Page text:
Last weekend at the Pro Gymnastics Challenge in Pennsylvania, seniors Alyssa Pritchett and Vanessa Zamarripa didn’t know whether they were competing as gymnasts for the last time in their lives or for the very first time as professionals.
That’s because last weekend’s competition was the equivalent of a pilot episode for a new professional gymnastics league, where the athletes would be paid a salary and compete in regular competitions like players in any other American sports league, Pritchett said.
If it succeeds, the league will offer gymnasts an alternative to the limited options they currently have for continuing to perform after graduation. As it stands now, coach Valorie Kondos Field said, the athletes essentially only have one option.
“The real professional world for them is in circuses so a lot of them do Cirque du Soleil,” the coach said. “That’s where they’re able to maintain their sport and get paid for it.”
The lack of options is exacerbated by an issue more prevalent in gymnastics than in major league sports – peak age. Unlike basketball or football players, who typically reach their peak performance in their late twenties, gymnasts typically peak in their mid- to late teens, Kondos Field said.
That relatively young peak age is typically why gymnasts, from the most talented to the least, don’t have much of a gymnastics-related career path to follow after college.
This sudden drop-off has historically been a problem for the serious college and Olympic gymnasts and, if the Pro Gymnastics Challenge doesn’t receive high enough ratings to warrant the formation of a professional league, the post-college transition may continue to be an issue for athletes like Zamarripa and Pritchett.
Last weekend, the two former Bruin gymnasts got their first taste of what their professional future could be like at the Challenge, with each earning over $5,000 in prize money.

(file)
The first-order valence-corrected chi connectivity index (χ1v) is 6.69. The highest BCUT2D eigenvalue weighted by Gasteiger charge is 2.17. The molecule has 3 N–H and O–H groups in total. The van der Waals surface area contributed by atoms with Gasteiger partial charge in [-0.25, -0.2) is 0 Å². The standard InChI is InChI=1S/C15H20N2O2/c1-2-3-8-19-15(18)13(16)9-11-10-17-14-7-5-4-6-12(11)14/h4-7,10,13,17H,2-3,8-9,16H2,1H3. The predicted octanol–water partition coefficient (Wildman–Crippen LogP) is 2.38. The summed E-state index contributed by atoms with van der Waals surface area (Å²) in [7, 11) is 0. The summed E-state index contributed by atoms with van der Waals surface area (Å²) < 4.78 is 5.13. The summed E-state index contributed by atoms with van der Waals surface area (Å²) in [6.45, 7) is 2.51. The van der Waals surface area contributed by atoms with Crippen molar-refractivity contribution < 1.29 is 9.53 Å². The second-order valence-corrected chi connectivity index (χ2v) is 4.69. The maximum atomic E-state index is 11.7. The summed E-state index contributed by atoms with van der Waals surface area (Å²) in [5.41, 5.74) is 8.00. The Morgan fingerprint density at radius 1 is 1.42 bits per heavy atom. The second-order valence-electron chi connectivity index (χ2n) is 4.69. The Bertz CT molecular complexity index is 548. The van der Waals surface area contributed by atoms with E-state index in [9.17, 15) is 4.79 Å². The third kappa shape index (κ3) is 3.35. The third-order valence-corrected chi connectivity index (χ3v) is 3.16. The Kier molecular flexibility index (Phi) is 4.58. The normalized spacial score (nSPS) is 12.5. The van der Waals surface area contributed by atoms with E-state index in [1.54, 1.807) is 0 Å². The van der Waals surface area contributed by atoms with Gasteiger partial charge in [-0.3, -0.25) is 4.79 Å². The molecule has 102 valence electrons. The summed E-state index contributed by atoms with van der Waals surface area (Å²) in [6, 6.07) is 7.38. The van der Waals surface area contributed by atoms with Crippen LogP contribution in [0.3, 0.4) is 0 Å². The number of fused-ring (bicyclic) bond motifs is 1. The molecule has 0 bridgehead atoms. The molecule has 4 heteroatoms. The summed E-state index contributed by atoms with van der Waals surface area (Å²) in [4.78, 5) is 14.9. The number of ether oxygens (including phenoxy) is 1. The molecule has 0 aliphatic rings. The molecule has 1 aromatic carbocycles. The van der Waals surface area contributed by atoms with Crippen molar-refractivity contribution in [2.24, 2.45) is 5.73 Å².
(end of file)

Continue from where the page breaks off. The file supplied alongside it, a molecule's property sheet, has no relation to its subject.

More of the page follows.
But to start earning regular money, Zamarripa and Pritchett need to hope that the Challenge’s broadcast on ESPN2 from May 20 to 22 earns high enough ratings for the sports network to want to continue it.
“They wanted to test how (a professional sports league) would work with gymnastics,” Pritchett said. “Most likely it will be received really well and they will want to continue it.”
However, if the competitions to come are anything like the Pro Gymnastics Challenge was, they won’t be much like Olympic or collegiate gymnastics. Last weekend featured a simpler version of the sport designed to better appeal to the masses.
Like a gymnastics-style game of horse, one team’s athlete performs a skill which the other team then tries to replicate – competitors can’t perform a different skill that might earn a similar score like they can in an NCAA gymnastics meet – and the referees, or the audience in the case of a tie, determine the winner.
“It’s easier for the audience to understand because they don’t have to know the requirements; it’s just comparing who did what skill better,” Zamarripa said.
But Zamarripa and Pritchett have already considered their backup plans should the league not succeed. Although their options in the field include circus-type work, as well as gymnastics coaching or judging, both Zamarripa and Pritchett plan on pursuing careers as stunt performers.
Zamarripa and Pritchett wouldn’t be the first former UCLA gymnasts to go into stunt work – they would follow in the footsteps of Heidi Moneymaker (’99), Natalie Padilla (’08) and Ariana Berlin (’09) among others, Pritchett said.
“A lot of seniors get burned out by the time they finish college, but the ones that don’t, a lot of them transition into stunt work,” Pritchett said.
Gymnasts like Zamarripa or Pritchett already know how to fall without injuring themselves and can perform well under pressure, which makes them ideal candidates to be stunt doubles for actresses in anything from commercials to movies.
Ultimately, however, both athletes have long-term careers planned out that don’t rely on their physical fitness. Pritchett said she plans on using her history major to become a schoolteacher and Zamarripa said she plans on attending graduate school to pursue a nursing career.
Until then, the two are looking to get the most out of their extraordinary physical fitness, whether that’s in a sports league spawned out of the Professional Gymnastics Challenge or as stunt doubles in Hollywood.
“Obviously, I’m not getting any younger and if I’m going to (do stunt work), the best time is to do it now,” Zamarripa said. “School is always going to be around so I might as well take advantage of all the opportunities I have now in entertainment.”